A single quote will suffice. And it's all this scumbag deserves:

"Falwell's loved ones warrant our condolences. But a figure as cruelly polarizing as Falwell does not deserve a grace period."

Jerry Falwell died less than 24 hours ago.

I'd say that's about as intolerant as a civilized human being could possibly be ...

The Law Is A Joke

Millions of people broke our laws by entering the country illegally over recent decades. Millions. How are they to be punished?

Citizenship!
Senators Report Progress on a Complicated Bill on Immigration
By Robert Pear, The New York Times


Washington, May 15 — With the new Congress poised to take its first vote on immigration, senators from both parties stepped up the pace of negotiations on Tuesday in hopes of cutting a deal on a comprehensive bill that would increase enforcement at the border and offer legal status to millions of undocumented workers.

The measure would alter the criteria for legal immigration, placing less emphasis on family ties and more on education and job skills needed by employers.

In addition, the federal government would have to create an elaborate electronic system that employers could use to verify whether job applicants were eligible to work in this country. To qualify for legal status, illegal immigrants would have to pay fines and back taxes and pass background checks. (link)
What a joke. Millions - m-i-l-l-i-o-n-s - of foreigners violated - openly and brazenly - the laws of the United States of America and we are going to tell them that all will be forgiven - and they will be rewarded - if they ... obey ... this new law.

(or else they'll suffer even greater rewards next time Congress decides to punish them).

How do I get in on some of this action?

Now That's Loyalty ...

Read this article in the Wall Street Journal about the bum rap that Paul Wolfowitz is getting from the Europeans at the World Bank over the "girlfriend" issue, and then join me in shaking our heads in disbelief (and disgust) over President Bush's acquiescence to the Europeans' outrageous demands that Wolfowitz be canned:
Bush Opens Door to Wolfowitz’s Resigning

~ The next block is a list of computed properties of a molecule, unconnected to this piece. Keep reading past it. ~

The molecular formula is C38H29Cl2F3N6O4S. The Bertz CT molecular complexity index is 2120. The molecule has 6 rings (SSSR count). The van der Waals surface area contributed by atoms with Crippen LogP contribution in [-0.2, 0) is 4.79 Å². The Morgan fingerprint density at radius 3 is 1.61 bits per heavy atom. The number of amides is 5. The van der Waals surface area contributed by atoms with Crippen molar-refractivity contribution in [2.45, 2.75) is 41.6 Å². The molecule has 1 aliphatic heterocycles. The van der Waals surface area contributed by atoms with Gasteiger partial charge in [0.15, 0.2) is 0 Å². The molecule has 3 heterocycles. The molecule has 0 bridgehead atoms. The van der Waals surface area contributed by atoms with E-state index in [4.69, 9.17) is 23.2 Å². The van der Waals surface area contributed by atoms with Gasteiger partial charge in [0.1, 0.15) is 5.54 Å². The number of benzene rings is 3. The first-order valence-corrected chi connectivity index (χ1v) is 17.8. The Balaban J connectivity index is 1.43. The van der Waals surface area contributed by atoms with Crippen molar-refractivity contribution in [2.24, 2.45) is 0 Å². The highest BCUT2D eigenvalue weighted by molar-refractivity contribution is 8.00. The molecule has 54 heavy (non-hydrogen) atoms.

By Steven R. Weisman, The New York Times


Washington, May 15 — The Bush administration, shifting strategy in the face of mounting opposition to Paul D. Wolfowitz, opened the door Tuesday to his resigning voluntarily as World Bank president if the bank board dropped its drive to declare him unfit to remain in office.

... bank officials said the board seemed determined on Tuesday evening to endorse the findings of a special committee that Mr. Wolfowitz broke bank rules, ethics and governance standards in arranging for, and concealing, a pay and promotion package for his companion, Shaha Ali Riza, in 2005. (link)
Now, hopefully, you are up to speed on this travesty and find it to be as shameful as I do.

Take it to the next level and read George Will's Washington Post article in which he makes a great case for disbanding the World Bank all together.

It - along with the United Nations - should be tossed on the scrap heap of history.

And Bush emboldens those who reap its rewards ...

They Don't Wish To Be Civilized

I often shake my head in disbelief when I hear some Democrat criticize President Bush - Obama did it the other day - for not doing enough to solve the Palestine problem.

Thing is, the Palestinians don't want to solve the Palestine problem:
Reality Overtakes the Illusion of Unity in Gaza
By Steven Erlanger, The New York Times


Jerusalem, May 15 — A third day of deadly clashes between Hamas and Fatah fighters suggests that the Palestinian unity government, put together under Saudi auspices at the end of March, is something of a fiction.

The continuing battle between Fatah and Hamas for power in Gaza also makes the likelihood of substantive peace talks between Israel and the Palestinians ever more distant.

The fighting on Tuesday, on the day in the Muslim calendar that Palestinians commemorate as the “nakba,” or “catastrophe” that overtook them after Israel’s independence, has been fed by continuing Hamas suspicion of American ... (link)
Bill Clinton devoted his life while in office to this issue and came away with squat for his efforts. As had every other president before him.

I think the Israelis have it right. Build a wall between yourself and these morons and arm yourself to the teeth.

Nothing is going to change, until the Palestinians want to change.